From Stray to Star
Bill Berloni didn’t plan to become an animal trainer or a rescuer of stays and shelter dogs, it just happened. At 19, he wanted to be an actor and his first shot at acting included a directive that he find a dog and train it to be in the show with him. The show was the original premier of ‘Annie’, so off he went to the shelter and found the first ‘Sandy’ for $7. He trained ‘Sandy’ as he would his own dog. The showed bombed but but ‘Sandy’ was a hit!
From there to the Broadway stage and the rest is history. Berloni became a famous animal trainer at the age of 20!
For 30 years, he’s trained dogs for literally dozens of stage shows, not to mention commercials, movies and television even a horse for Elmo. Each and every one of those animals was a rescue.
“When I adopted the first Sandy back in 1976 â€” I’d never been in an animal shelter, and you know â€” as a 19-year-old going into an animal shelter, I’m so appalled by what I saw, that when I adopted Sandy, I made a promise to myself, that if I ever got another animal, it would be from a shelter,” Berloni said.
When he needed many dogs for “Chitty Chitty Bang Bang,” he held a casting call, open only to shelter dogs.
Berloni’s farm in central Connecticut is a cross between a hotel and a retirement home for his theatrical menagerie. For his birthday, his wife Dorothy gave him a gift certificate for two lamas. (From CBS News)
He claims no magic to what he does but feels he does have a gift. He listens to the animal and lets them know he cares about them. Sounds like a sort of ‘Dog Whisperer’ approach to me and obviously it works for him.
His interest in them has made Berloni the perfect advocate for the shelter dogs he saves. He’s director of animal behavior for the Humane Society of New York.
“It’s sort of a philosophy I live my life for,” he said. “It’s a respect for nature and a respect for others. I don’t come assuming I know anything about a particular dog or whatever. I let them tell me what makes them tick.”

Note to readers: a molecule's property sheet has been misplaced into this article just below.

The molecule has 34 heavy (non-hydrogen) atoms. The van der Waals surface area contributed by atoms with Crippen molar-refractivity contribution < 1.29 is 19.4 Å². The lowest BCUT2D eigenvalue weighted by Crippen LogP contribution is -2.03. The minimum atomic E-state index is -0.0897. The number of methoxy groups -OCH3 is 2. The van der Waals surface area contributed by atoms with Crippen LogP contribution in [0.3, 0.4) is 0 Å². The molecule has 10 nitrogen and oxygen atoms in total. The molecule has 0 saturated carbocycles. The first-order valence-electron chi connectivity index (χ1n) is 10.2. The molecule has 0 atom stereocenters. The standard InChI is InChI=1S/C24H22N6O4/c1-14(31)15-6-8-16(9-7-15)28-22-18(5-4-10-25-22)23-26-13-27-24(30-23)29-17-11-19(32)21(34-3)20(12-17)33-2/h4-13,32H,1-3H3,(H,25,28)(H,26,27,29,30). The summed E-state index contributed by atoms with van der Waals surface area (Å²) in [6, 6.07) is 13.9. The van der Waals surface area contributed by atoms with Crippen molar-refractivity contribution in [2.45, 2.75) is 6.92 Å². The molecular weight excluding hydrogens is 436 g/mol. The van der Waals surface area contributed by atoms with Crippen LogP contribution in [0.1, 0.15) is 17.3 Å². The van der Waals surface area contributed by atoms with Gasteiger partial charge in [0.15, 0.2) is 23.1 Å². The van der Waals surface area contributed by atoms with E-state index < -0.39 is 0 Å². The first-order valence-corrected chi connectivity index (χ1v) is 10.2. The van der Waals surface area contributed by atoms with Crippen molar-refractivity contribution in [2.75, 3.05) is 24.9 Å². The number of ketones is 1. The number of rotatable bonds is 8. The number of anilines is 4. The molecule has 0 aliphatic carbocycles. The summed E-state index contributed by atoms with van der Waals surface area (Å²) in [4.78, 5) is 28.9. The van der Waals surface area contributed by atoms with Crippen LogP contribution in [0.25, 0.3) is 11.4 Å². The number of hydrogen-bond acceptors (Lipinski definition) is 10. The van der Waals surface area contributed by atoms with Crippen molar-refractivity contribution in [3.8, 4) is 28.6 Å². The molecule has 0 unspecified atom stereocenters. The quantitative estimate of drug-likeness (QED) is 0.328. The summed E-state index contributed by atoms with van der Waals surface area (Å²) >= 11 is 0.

Here he’s just trying to figure out who these dogs are and what they’ve suffered, so they can be matched up with the right homes. Theatrical casting is a little more complicated.
“The procedure is pretty much the same, but I’m looking for a super-dog,” he said.
Like Chico, an abuse case from Newark, N.J., left outside year round as a guard dog.
Or Chloe, the casualty of a divorce, exiled to the concrete floor of a car repair shop before Berloni, an incurable believer in second chances, came along nobody wanted them. But just look at them now. (From CBS News)
He’s won many awards for his work including the American Humane Association Richard Craven Award for the humane training of an animal in a theatrical setting
“Partners in Education,” title presented to Sandy for his humane education efforts, presented by the New York City Public School System, 1982
Dog of the Year Award, presented to Sandy, for his charity work in the humane field, 1981
Capital Area Humane Society “Humane Award” for contribution to the humane society cause, Wahington D.C., 1980
ASPCA Humanitarian Award for our work in the humane field, 1979
American Humane Association Richard Craven Award for the humane training of an animal in a theatrical setting, 1978
Outer Critics Circle Award presented to Sandy for his performance in Annie, 1977
“Sandy Day” was proclaimed in the state of Connecticut by Governer Ella Grasso in recognition of his success and our work for homeless animals, September 24, 1980
You can visit his site, William Berloni Theatrical Animals, to read more about his accomplishments.
Like this post? Subscribe to my RSS feed and get loads more!